# How to assign a value to a word in Excel

In Excel, assigning a value to a word typically refers to associating a numeric value with a specific word or text string using a formula or a lookup function. This process is often used in data analysis or creating calculations based on specific conditions.

In this tutorial, we will learn how to assign a value to a word. Consider the following steps to learn this. The following dataset represents the names of the items and their prices. We will use the lookup table as the reference table, this reference table has the item names and unit prices assigned to them, this will be used for assigning the value to a word in the next table. The advantage of having a lookup table to assign unit prices is that we will have to change the unit prices only once in the table and all formulas will be updated accordingly.

## Method 1 – Assigning a value to a word by using VLOOKUP

In this method, we will discuss how to assign a value to a word using VLOOKUP Function in Excel. Follow the given steps to learn how to achieve this. The Syntax of the VLOOKUP formula is as follows;

## Step 1 – Select the cell

• Select the first cell where you want the VLOOKUP function to be applied, in our case, it will be E2.

## Step 2 – Writing the formula

• Now write the formula, in our case, it will be =VLOOKUP(D2, A3:B12, 2)
• You should use the \$ sign before and after the cell references to lock them so that our formula doesn’t change.
• Now our formula will look like this: =VLOOKUP(D2, \$A\$3:B\$12, 2)

In this formula D2: This is the value being searched for. It represents the lookup value that you want to find in the first column of the range.

\$A\$3:B\$12: This is the range being searched. It represents the reference table where the lookup value will be searched in. The dollar signs (\$) before the column and row references make them absolute references, which means that the range will remain fixed when the formula is copied to other cells.

2: This is the column index number. It specifies which column in the range contains the value to be returned. In this case, it is 2, indicating that the value to be returned is in the second column of the range.

• Press Enter.

## Step 3 – Applying it to all the cells

• If you want to apply this formula to all the cells, drag it down using a fill handle.
• Column G represents the total price, it will multiply the unit price by the unit sold by using a formula that is: =E2*F2.

## Method 2 – Assigning a value to a word by using XLOOKUP

In this method, we will learn how to assign a value to a word by using the XLOOKUP function in Excel. The XLOOKUP function in Excel allows you to perform advanced lookups, including searching for values in both vertical and horizontal directions. The syntax for the XLOOKUP function is as follows:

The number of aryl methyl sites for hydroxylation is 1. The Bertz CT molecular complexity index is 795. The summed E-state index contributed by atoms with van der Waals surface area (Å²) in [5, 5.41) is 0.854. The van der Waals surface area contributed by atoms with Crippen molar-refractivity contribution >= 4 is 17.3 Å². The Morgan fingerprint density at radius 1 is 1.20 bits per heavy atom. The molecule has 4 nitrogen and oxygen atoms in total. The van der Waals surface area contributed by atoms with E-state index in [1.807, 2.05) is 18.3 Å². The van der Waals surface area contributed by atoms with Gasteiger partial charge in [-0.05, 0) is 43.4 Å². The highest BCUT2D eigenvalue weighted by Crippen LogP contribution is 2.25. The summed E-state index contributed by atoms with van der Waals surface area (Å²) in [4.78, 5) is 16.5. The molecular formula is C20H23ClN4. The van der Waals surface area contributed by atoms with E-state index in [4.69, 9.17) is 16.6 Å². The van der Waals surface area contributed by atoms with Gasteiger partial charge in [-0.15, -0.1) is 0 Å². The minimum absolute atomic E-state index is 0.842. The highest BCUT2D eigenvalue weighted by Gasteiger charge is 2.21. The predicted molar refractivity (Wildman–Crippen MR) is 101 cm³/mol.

=XLOOKUP(lookup_value, lookup_array, return_array, [match_mode], [search_mode], [if_not_found])

lookup_value: This is the value you want to find in the lookup_array.

lookup_array: This is the range or array where you want to search for the lookup_value.

return_array: This is the range or array from which you want to retrieve the corresponding value. The return_array should have the same number of rows or columns as the lookup_array.

[if_not_found] (optional): This is the value that will be returned if the lookup_value is not found in the lookup_array. If omitted, it will default to #N/A.

[match_mode] (optional): This argument specifies the type of match to be performed. It can take the following values:

0 or 1: Exact match (default).

-1 or -2: Exact match or next smaller item.

2: Wildcard match.

-3: Next larger item.

[search_mode] (optional): This argument specifies the direction of the search. It can take the following values:

1 or TRUE: Search from top to bottom (default).

-1 or FALSE: Search from the bottom to the top.

Note: The square brackets in the syntax indicate optional arguments.

## Step 1 – Select the cell.

• Select the cell where you want the results to appear.
• In our case we are selecting E2.

## Step 2 – Writing the formula

• Now write the formula in our case it will be: =XLOOKUP(D2, A3:A12, B3:B12).
• You can use the \$ sign before and after the cell references to lock them so that our formula doesn’t change.
• Now our formula will look something like this:

=XLOOKUP(D2, \$A\$3:\$A\$12, \$B\$3:\$B\$12).

• Press Enter.

In this formula, D2 is the lookup_value. It is the cell or value that you want to search for in the lookup_array.

• \$A\$3:\$A\$12 is the lookup_array. It is the range of cells or columns where you want to search for the lookup_value. In this case, it is cells A3 to A12.
• \$B\$3:\$B\$12 is the return_array. It is the range of cells or columns from which you want to retrieve the corresponding value when the lookup_value is found in the lookup_array. In this case, it is cells B3 to B12.

## Step 3 – Apply the formula to all the cells

• If you want to apply the formula to all the cells, drag it down using a fill handle.
• Column G represents the total price, it will multiply the unit price by the unit sold by using a formula that is: =E2*F2,(this is optional)